A Tokenization algorithm is the only type of algorithm that allows you to reverse its masking. For example, you can use a Tokenization algorithm to mask data before you send it to an external vendor for analysis. The vendor can then identify accounts that need attention without having any access to the original, sensitive data. Once you have the vendor’s feedback, you can reverse the masking and take action on the appropriate accounts.

Like Mapping, a Tokenization algorithm creates a unique token for each input such as “David” or “Melissa.” The actual data (for example, names and addresses) are converted into tokens that have similar properties to the original data – such as text and length – but no longer convey any meaning. The Delphix Masking Engine stores both the token and the original so that you can reverse masking later.

Min Max Algorithm Framework

The Delphix Masking Engine provides a "Min Max algorithm" to normalize data within a range – for example, 10 to 400. Values that are extremely high or low in certain categories allow viewers to infer someone’s identity, even if their name has been masked. For example, a salary of $1 suggests a company’s CEO, and some age ranges suggest higher insurance risk. You can use a Min Max algorithm to move all values of this kind into the midrange. This algorithm allows you to make sure that all the values in the database are within a specified range.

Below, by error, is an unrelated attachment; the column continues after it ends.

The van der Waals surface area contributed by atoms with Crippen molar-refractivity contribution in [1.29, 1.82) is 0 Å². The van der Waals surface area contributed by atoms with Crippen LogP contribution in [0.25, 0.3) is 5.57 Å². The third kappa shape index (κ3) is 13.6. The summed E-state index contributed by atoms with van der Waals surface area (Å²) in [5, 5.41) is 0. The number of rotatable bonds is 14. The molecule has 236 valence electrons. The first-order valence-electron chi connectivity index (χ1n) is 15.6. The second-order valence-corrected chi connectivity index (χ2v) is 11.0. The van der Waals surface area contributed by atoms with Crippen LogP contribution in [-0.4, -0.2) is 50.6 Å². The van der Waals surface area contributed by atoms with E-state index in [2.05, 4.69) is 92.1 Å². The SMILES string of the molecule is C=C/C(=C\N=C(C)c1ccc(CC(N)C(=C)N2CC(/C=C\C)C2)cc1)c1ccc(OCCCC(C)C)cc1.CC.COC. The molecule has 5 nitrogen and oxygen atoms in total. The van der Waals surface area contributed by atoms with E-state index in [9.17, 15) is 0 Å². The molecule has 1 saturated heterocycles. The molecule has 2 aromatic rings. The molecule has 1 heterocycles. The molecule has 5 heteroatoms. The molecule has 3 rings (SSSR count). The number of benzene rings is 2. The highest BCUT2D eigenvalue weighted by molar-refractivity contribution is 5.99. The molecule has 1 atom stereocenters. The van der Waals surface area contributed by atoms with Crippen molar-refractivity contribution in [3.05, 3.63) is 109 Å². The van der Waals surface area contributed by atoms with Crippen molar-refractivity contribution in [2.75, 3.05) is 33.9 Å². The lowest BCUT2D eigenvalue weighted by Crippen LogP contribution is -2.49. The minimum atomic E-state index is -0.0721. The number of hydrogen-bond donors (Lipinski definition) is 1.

If the Out of range Replacement Values checkbox is selected, a default value is used when the input cannot be evaluated.

Data Cleansing Algorithm Framework

A data cleansing algorithm does not perform any masking. Instead, it standardizes varied spellings, misspellings, and abbreviations for the same name. For example, “Ariz,” “Az,” and “Arizona” can all be cleansed to “AZ.” Use this algorithm if the target data needs to be in a standard format prior to masking.